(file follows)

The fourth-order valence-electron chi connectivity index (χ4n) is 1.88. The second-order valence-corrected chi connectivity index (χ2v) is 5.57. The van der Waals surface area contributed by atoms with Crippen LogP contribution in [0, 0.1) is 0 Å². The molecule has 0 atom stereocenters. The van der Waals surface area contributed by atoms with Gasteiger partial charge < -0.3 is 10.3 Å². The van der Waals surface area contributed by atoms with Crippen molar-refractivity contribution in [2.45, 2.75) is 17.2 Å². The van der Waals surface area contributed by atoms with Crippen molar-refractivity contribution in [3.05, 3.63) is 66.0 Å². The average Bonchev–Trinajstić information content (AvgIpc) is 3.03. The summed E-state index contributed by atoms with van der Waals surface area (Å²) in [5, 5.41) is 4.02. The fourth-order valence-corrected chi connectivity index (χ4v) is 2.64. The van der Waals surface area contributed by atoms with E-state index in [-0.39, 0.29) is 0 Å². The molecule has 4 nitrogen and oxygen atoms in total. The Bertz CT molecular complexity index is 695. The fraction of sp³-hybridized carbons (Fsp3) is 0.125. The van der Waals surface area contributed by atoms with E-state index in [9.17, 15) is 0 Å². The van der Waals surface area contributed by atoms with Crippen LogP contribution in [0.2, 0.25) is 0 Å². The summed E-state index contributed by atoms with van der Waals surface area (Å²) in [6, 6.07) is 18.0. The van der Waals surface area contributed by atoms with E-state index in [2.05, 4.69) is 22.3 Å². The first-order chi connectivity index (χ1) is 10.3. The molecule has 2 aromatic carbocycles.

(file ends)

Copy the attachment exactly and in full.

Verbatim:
The fourth-order valence-electron chi connectivity index (χ4n) is 1.88. The second-order valence-corrected chi connectivity index (χ2v) is 5.57. The van der Waals surface area contributed by atoms with Crippen LogP contribution in [0, 0.1) is 0 Å². The molecule has 0 atom stereocenters. The van der Waals surface area contributed by atoms with Gasteiger partial charge < -0.3 is 10.3 Å². The van der Waals surface area contributed by atoms with Crippen molar-refractivity contribution in [2.45, 2.75) is 17.2 Å². The van der Waals surface area contributed by atoms with Crippen molar-refractivity contribution in [3.05, 3.63) is 66.0 Å². The average Bonchev–Trinajstić information content (AvgIpc) is 3.03. The summed E-state index contributed by atoms with van der Waals surface area (Å²) in [5, 5.41) is 4.02. The fourth-order valence-corrected chi connectivity index (χ4v) is 2.64. The van der Waals surface area contributed by atoms with E-state index in [-0.39, 0.29) is 0 Å². The molecule has 4 nitrogen and oxygen atoms in total. The Bertz CT molecular complexity index is 695. The fraction of sp³-hybridized carbons (Fsp3) is 0.125. The van der Waals surface area contributed by atoms with E-state index in [9.17, 15) is 0 Å². The van der Waals surface area contributed by atoms with Crippen LogP contribution in [0.2, 0.25) is 0 Å². The summed E-state index contributed by atoms with van der Waals surface area (Å²) in [6, 6.07) is 18.0. The van der Waals surface area contributed by atoms with E-state index in [2.05, 4.69) is 22.3 Å². The first-order chi connectivity index (χ1) is 10.3. The molecule has 2 aromatic carbocycles.